Thursday of the Twenty-second Week in Ordinary Time

Thursday, September 2, 2021

Today, in God’s Lavish Mercy, we pray with Psalm 98 which we reflected on just this past Saturday on the feast of St. Augustine. Here’s a refresher if you’d care to glance back.

Because they proclaim God’s faithfulness, today’s psalm verses ready us to receive the Gospel’s expansive injunction: 

As we pass through the waters of life, we each meet our own “deeps”. Sometimes we do not recognize them as the sacred places where we are to meet God’s call.

Sometimes we see only their choppy surface, their tangled riptides, their frightening shadows.

Sometimes we miss the bounty held in the mystery of these moments. We fold our nets and try to sail away. 

As he did for the weary disciples, Jesus

  • lovingly contradicts our fear, 
  • releases our hope, 
  • fills the flimsy net of our faith to bursting … 

… if we will just trust his Word, and cast out with him over the waters of our lives.


A little visual “poetry” today:

Music: Cast Your Net – Timothy R. Smith

Big Prayers

Thursday of the Twenty-second Week in Ordinary Time

September 5, 2019

Click here for readings

Today, in Mercy, Jesus and Paul teach us how to pray for one another.

I like to call it “gifting prayer” because it is, indeed, a generous offering we give to others.


Little Prayers

little prayers

I sometimes pray for simple things – that a family member wins the lottery, or it doesn’t rain on a friend’s wedding.

And I pray for consequential things – improved health for a neighbor, safety for travelers, deliverance from disaster.

These prayers are rooted in the wish for material improvement. But there is a deeper kind of prayer that we can offer.


The Big Prayer

Gifting Prayer is a wide halo of love and hope we generate
by our desire for someone else’s eternal good – for their holiness.

This kind of prayer is much bigger than the small prayers we say for others. 

Paul describes what such prayer should ask for – that our beloved:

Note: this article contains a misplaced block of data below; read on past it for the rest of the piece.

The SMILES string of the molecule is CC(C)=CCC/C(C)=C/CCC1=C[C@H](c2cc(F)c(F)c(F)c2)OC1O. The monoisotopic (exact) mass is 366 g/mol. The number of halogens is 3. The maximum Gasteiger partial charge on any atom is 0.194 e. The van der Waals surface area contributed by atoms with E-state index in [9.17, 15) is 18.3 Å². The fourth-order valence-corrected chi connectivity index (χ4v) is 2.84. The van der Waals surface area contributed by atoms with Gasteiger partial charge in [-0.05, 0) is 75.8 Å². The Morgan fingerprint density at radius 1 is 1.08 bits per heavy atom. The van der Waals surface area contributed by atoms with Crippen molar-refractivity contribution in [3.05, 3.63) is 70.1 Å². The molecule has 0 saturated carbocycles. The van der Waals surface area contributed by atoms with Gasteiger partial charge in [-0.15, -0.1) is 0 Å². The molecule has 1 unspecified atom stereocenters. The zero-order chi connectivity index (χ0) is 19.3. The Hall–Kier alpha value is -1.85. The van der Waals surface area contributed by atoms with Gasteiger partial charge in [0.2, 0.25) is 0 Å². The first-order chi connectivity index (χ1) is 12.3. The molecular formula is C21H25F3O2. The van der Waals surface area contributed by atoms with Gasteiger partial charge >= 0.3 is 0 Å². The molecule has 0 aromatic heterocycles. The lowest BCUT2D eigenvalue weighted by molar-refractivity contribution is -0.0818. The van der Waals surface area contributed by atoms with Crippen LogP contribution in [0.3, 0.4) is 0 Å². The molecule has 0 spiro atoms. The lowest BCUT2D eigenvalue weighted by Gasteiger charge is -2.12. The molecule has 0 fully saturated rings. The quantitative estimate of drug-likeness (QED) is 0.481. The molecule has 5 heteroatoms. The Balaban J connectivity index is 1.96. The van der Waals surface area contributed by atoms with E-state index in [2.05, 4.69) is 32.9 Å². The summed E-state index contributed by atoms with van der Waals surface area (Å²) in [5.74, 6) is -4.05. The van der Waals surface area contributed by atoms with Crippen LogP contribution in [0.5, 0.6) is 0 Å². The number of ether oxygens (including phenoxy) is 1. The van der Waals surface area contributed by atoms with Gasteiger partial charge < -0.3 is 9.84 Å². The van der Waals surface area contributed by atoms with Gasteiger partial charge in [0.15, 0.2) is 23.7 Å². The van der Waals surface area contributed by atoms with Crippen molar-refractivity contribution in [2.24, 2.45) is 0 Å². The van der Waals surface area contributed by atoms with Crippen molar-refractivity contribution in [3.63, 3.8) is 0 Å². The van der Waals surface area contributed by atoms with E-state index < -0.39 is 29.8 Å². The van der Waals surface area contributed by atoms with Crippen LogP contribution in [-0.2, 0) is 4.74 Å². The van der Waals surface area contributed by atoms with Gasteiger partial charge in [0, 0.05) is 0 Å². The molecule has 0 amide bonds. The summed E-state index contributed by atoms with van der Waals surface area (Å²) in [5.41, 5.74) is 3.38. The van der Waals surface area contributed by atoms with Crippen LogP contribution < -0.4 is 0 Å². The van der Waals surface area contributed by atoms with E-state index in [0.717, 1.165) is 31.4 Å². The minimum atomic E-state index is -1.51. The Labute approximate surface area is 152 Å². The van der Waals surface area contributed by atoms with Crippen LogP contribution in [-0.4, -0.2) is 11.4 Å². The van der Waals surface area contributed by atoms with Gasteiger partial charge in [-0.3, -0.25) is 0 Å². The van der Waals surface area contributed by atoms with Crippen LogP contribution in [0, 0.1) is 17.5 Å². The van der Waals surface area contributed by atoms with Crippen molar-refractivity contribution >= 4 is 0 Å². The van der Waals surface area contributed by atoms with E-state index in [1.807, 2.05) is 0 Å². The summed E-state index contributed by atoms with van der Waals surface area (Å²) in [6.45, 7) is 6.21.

• be filled with the knowledge of God’s will
  • gain all spiritual wisdom and understanding
  • walk in a manner worthy of the Lord
  • be fully pleasing, in every good work 
  • bear fruit and grow in the knowledge of God,
  • be strengthened with all endurance and patience,
  • and give thanks, with joy, to the Father for the gift of faith

Now THAT’S a prayer!


Gospel Clues

Jesus, in today’s Gospel, gives us a clue about how to pray such a prayer. He says that it’s kind of like catching fish. The Gospel fishermen have labored all night with no results. Sometimes our prayer feels like that, doesn’t it?

Lk5_4 nets

Jesus says no matter. Keep on fishing – keep on praying. Shift perspective a little bit “to the other side of the boat” – to God’s way of seeing good for those we pray for.

Ask for God to do what God deems best. This attitude in prayer opens us to divine possibilities. It hopefully brings unimagined resolutions to those we pray for.

Put out into deep water and lower your nets for a catch…
…When they had done this, they caught so great a number of fish
that their nets were bursting.

Let God burst the tight net by which we might define our prayer. Let’s be amazed by all that God desires to give us beyond our small wishes.

Music: Trust His Heart – Babbie Mason

The Starboard Side

Easter Friday, April 26, 2019

Click here for readings

Late April and the sweet fullness of a spring morning pours down on the silver water. It had been a fruitless night for the weary fishermen, but not an unpleasant one. They had distracted one another from their labors by singing their ancient folksongs and telling the stories of their recent epiphanies. As dawn cracked through darkness, they trailed their fingers in the gentle wake and turned their tired souls towards shore.

Jn21_6 cast net

And He stood there, misted in diffused radiance. “The starboard side”, he called. “Why?,” they thought; and then again, “Why not?”. With just that small opening in the closed door of their hopelessness, they were overwhelmed with the stunning presence of possibility.

How could these seasoned fishermen have failed to notice the abundance swimming at their side? How could they, so accustomed to the rocking sea, have been narcotized by its lulling darkness?

When we have abandoned hope and tired of the rolling waves; when we have turned the bow toward shore in acquiescence to a hungry morning, remember these disciples. Like them, may we listen for the soft suggestion, “Children…the starboard side…”.

There is always another side, another path to the fullest of life. The hopeless dirges we repeat in our darkness are the devil’s deceptions. The truth is that life runs beside us and with in us, just below the surface of our fears. Love stands on the shore and encourages us to go back for a moment into the darkness, to look again for the hidden blessing, and then to come to the feast in Love’s abiding presence.

Today, we are the Apostles. What bold command is Jesus calling to us in the morning mist?

Music: Edward Elgar – The Apostles – a long, beautiful piece you may want to play in the background if you have a quiet space in your day.

Click here for an excellent guide if you wish to learn more about Elgar’s The Apostles